Picture this: A person sits alone in an office, head in hands. Fingers drum on the desktop. The clock ticks as a deadline looms. Then: “Eureka!” Cue the light bulb, the widened eyes, the “I just had a brilliant idea” music. As we all know, creativity doesn’t always work that way. Innovation is critical when it comes to success in business, whether for a huge corporation or a tiny start-up; and more often than not, the seeds of that innovation will come from the minds of talented employees. But leaving people alone in rooms isn’t the best way to spark their mad genius. (Unless, of course, they’re all Steve Jobs.)
So how to achieve that “eureka” moment? These days, the most creative professional environments encourage employees to collaborate, share, and develop ideas with their peers. And building a workplace that fosters inspiration doesn’t happen by accident.
Steelcase has been leading the charge when it comes to the importance of workplace design in driving innovation, which not only supports overall strategy and impacts the bottom line, but can also have a positive effect on employee culture. It’s not a one-size-fits all approach: An office setup that energizes a team of 10 may not inspire employees at a bigger company, just as a business that uses contractors has different needs than one whose creative team is in-house.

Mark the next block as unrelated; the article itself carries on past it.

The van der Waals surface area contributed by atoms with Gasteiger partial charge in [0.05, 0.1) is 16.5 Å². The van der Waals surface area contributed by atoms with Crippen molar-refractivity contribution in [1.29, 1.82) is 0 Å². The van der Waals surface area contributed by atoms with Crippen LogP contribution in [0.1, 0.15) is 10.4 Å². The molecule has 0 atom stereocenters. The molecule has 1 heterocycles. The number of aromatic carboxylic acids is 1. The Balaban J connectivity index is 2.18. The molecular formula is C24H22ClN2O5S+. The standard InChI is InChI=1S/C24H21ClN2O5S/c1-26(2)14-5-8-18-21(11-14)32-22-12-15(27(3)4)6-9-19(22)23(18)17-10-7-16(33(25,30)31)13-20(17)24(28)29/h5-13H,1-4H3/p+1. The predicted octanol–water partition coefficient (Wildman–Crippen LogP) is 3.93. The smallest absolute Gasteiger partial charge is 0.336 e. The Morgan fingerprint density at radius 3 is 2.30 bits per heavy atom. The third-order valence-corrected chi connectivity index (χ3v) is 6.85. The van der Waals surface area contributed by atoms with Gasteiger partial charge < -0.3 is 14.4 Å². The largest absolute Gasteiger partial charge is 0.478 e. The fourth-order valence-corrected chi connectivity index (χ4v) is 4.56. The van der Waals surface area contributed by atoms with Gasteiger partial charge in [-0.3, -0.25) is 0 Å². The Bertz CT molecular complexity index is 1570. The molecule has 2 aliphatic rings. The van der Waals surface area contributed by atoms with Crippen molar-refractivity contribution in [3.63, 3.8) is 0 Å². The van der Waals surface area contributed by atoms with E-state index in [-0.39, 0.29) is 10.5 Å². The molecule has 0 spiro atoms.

In a white paper entitled “How Place Fosters Innovation,” Steelcase presented eight models of innovation that tailor office spaces to companies of varying workforces, needs, and strategies. Among them are:
The “In-House Marketplace Model”
- Goal: Every team and person within the organisation—from the lowliest junior staffer to the top executives—is responsible for innovation.
- Setup: Collaboration takes place in “neighborhoods,” with a central project area for visual presentations and updates. People can move to private areas to do more focused brainstorming, or to a cafe to talk informally.
The “In-House Share Model”
- Goal: Teams work on focused projects, sharing their information with other groups within the company.
- Setup: specialised teams are grouped together, with individual workstations on the periphery. These areas host a “front porch” for the sharing of public information, yet include private spaces for more sensitive collaborations.
The “Partnership Model”
- Goal: Separate partners work on one collaborative project.
- Setup: Each partner has its own company space, but all share one unified space (both physically and virtually). Team members meet, break apart to consult with experts and work in specialised labs, and convene again.
It’s one thing to stay afloat in a competitive marketplace, but it’s another thing to stand out. Before designing or rethinking your workplace, don’t just consider what colour to paint the walls and which cool chairs to buy—think about how the layout of your workplace can align with your business strategy and encourage innovation. Pretty soon, all your employees will be mad geniuses in their own right.
Find great advice for the organizational model that applies to your company in Steelcase’s helpful white paper, “How Place Fosters Innovation.”
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